Transportation injuries are the third leading cause of injuries seen at emergency departments and the second leading cause of injury mortality. In 2018, 23,518 Albertans were seen at emergency departments. Transportation injuries include pedestrians, cycling, motor vehicles and other forms of transportation. Transportation injuries are preventable. Transportation prevention tools are available.
Infants & Young Children
- Proper use of a car seat reduces the likelihood of a child being injured or killed in a crash. Encourage your client to learn more about child passenger safety to make sure their child is safely buckled up. Read more, visit Child Passenger Safety.
School Age Children
- Use a booster seat for children while traveling. Once a child reaches the maximum weight or height limit of their forward-facing car seat, as stated by the manufacturer, he/she can move into a booster seat. Read more, visit Booster Seats.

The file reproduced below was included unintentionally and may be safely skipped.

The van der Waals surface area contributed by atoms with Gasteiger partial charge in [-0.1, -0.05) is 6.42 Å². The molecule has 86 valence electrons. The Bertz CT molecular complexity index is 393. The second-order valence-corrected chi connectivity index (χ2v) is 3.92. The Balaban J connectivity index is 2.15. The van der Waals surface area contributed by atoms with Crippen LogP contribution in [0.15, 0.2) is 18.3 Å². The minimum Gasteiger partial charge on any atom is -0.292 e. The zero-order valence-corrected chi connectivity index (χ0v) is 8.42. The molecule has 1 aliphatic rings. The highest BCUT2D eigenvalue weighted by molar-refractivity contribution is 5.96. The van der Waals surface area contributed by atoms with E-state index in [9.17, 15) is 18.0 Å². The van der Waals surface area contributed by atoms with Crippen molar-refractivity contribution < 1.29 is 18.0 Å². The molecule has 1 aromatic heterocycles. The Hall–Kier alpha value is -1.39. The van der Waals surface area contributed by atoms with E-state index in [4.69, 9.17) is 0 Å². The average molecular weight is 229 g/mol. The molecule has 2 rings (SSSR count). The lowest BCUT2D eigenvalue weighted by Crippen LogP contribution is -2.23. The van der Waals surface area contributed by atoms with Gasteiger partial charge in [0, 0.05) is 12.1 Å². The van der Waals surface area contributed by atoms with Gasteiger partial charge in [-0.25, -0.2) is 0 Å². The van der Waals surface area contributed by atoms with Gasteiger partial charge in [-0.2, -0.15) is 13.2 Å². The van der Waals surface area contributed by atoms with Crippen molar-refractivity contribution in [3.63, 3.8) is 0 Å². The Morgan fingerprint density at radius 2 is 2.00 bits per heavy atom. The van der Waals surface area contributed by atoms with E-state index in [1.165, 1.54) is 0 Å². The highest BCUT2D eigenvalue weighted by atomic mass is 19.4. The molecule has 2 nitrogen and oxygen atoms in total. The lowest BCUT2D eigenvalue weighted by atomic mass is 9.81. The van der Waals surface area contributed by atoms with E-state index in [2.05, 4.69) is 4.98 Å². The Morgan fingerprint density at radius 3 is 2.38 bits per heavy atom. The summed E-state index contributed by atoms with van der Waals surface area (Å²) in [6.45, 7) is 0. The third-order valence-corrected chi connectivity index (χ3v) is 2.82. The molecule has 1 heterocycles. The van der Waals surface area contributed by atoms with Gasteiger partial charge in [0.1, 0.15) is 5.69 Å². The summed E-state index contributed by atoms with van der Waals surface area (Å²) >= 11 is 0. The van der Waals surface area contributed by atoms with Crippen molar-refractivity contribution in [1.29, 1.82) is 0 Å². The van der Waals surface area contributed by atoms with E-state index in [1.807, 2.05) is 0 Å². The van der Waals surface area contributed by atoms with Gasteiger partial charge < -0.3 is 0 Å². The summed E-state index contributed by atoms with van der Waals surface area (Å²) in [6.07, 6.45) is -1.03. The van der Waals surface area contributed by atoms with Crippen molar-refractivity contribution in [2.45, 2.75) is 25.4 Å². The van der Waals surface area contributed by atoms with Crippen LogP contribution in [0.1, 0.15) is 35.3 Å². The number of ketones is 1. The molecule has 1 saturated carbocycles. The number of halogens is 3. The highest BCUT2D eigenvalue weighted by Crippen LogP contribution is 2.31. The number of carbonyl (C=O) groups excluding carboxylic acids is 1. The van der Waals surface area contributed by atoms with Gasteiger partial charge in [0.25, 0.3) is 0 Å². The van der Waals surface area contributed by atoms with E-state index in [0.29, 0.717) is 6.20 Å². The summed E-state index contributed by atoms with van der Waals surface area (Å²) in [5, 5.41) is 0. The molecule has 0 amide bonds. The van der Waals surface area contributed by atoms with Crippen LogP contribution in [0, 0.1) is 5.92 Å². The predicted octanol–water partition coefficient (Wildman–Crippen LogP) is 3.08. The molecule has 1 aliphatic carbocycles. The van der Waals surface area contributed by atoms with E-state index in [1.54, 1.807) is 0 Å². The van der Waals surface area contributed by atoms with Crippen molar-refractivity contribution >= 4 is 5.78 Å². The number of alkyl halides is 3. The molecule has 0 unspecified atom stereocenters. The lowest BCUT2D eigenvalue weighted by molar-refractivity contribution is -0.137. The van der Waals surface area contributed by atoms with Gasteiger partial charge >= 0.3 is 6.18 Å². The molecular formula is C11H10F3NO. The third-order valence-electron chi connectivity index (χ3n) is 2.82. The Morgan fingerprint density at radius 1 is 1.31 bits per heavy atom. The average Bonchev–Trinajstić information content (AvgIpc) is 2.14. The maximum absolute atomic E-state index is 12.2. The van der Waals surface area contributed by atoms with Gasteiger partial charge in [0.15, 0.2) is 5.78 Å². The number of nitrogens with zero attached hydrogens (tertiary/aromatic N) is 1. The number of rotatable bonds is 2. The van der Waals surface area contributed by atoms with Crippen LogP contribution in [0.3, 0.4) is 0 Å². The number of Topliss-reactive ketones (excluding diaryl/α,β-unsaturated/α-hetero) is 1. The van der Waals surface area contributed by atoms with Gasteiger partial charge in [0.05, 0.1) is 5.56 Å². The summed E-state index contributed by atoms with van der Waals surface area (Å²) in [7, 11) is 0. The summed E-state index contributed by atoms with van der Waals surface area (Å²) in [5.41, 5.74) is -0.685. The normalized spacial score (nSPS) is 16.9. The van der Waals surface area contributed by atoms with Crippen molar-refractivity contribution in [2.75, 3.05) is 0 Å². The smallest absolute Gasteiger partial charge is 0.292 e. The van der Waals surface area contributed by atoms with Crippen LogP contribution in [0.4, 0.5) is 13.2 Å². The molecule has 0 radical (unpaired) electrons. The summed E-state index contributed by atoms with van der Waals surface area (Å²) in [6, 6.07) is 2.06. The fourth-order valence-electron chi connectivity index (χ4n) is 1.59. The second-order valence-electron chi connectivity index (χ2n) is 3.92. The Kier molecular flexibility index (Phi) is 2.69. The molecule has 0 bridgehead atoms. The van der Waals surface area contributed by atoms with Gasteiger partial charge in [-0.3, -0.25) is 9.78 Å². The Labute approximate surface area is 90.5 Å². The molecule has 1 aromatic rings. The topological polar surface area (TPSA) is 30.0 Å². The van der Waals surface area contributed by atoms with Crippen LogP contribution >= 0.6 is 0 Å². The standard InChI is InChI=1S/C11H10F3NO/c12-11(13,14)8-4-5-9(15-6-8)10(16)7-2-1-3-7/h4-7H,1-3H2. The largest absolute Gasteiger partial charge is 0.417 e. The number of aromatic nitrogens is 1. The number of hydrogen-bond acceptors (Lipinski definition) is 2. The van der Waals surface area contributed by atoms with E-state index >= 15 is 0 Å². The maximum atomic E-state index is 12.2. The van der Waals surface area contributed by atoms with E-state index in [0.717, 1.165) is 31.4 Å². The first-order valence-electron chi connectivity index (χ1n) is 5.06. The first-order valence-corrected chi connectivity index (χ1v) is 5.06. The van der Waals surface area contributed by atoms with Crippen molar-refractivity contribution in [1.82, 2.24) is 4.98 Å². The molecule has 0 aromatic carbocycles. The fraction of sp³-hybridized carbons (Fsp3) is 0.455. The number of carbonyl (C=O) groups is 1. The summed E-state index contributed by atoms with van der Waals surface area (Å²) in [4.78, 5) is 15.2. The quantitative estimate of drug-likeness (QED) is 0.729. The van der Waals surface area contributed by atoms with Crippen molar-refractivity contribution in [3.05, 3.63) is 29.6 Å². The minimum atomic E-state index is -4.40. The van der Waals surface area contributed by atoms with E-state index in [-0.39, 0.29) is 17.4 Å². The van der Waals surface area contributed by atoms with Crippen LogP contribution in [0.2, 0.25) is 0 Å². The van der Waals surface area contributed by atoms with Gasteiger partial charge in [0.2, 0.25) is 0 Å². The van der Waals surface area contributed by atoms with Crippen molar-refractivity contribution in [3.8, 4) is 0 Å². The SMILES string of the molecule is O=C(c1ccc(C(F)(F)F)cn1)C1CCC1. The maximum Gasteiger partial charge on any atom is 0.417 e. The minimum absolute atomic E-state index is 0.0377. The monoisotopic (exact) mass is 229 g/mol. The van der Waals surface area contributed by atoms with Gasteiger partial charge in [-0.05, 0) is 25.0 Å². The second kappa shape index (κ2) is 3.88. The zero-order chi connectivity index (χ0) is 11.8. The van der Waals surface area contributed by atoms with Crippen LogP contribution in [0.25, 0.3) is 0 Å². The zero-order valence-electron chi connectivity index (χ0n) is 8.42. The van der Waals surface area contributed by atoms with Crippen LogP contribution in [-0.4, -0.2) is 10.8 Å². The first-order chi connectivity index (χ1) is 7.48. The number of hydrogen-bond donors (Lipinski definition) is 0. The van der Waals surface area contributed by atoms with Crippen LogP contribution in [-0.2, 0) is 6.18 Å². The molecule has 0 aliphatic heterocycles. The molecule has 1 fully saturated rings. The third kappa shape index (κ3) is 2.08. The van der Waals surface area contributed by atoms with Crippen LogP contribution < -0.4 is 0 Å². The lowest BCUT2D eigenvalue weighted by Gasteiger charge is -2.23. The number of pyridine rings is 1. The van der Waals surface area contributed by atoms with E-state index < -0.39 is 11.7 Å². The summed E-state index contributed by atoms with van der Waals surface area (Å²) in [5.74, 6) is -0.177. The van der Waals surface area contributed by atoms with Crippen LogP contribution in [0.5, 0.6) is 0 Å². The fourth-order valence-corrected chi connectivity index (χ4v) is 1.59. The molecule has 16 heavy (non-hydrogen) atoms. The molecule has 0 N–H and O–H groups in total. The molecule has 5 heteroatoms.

- Travel by school bus is one of the safest modes of transportation. The biggest risk to school bus passengers is during the loading and unloading of the bus. Help your client learn about school bus safety. Read more, visit School Bus Safety.
- Injuries related to bike and wheeled recreation are especially high when physical and cognitive development, environmental risks, and skill level are not appropriately managed. Read more, visit Bike & Wheeled Recreation Safety.
- Educating children about pedestrian safety should begin at a young age and continue until they are in their early teens. Read more, visit Preventing Pedestrian Related Injuries.
- Motor vehicle injuries are the leading cause of unintentional injury for youth in Alberta. Encourage your clients to create a dialogue with their teens to help keep them safe on the road. Read more, visit Motor Vehicle Safety.
- Children and youth under 16 do not have the strength, skill, or decision-making abilities to operate ATVs or snowmobiles safely. Read more, visit Off Road Vehicles.